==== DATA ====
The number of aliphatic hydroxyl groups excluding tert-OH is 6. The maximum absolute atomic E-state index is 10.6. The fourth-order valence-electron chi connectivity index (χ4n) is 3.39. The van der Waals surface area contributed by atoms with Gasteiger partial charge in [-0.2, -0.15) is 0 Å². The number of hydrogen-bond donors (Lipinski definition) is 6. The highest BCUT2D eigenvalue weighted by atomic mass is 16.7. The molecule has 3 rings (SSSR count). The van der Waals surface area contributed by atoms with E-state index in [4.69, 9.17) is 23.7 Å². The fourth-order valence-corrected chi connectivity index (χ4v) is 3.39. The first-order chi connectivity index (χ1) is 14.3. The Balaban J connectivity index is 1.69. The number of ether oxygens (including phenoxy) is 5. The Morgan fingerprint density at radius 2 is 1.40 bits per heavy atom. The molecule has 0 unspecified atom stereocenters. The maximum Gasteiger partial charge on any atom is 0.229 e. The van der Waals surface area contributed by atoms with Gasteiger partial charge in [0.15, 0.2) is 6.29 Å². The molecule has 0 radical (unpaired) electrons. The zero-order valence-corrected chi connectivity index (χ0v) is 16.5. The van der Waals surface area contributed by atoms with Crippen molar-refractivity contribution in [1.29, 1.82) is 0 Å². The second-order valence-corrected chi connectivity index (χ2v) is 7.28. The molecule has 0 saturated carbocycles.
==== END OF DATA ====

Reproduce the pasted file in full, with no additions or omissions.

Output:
The number of aliphatic hydroxyl groups excluding tert-OH is 6. The maximum absolute atomic E-state index is 10.6. The fourth-order valence-electron chi connectivity index (χ4n) is 3.39. The van der Waals surface area contributed by atoms with Gasteiger partial charge in [-0.2, -0.15) is 0 Å². The number of hydrogen-bond donors (Lipinski definition) is 6. The highest BCUT2D eigenvalue weighted by atomic mass is 16.7. The molecule has 3 rings (SSSR count). The van der Waals surface area contributed by atoms with E-state index in [4.69, 9.17) is 23.7 Å². The fourth-order valence-corrected chi connectivity index (χ4v) is 3.39. The first-order chi connectivity index (χ1) is 14.3. The Balaban J connectivity index is 1.69. The number of ether oxygens (including phenoxy) is 5. The Morgan fingerprint density at radius 2 is 1.40 bits per heavy atom. The molecule has 0 unspecified atom stereocenters. The maximum Gasteiger partial charge on any atom is 0.229 e. The van der Waals surface area contributed by atoms with Gasteiger partial charge in [0.15, 0.2) is 6.29 Å². The molecule has 0 radical (unpaired) electrons. The zero-order valence-corrected chi connectivity index (χ0v) is 16.5. The van der Waals surface area contributed by atoms with Crippen molar-refractivity contribution in [1.29, 1.82) is 0 Å². The second-order valence-corrected chi connectivity index (χ2v) is 7.28. The molecule has 0 saturated carbocycles.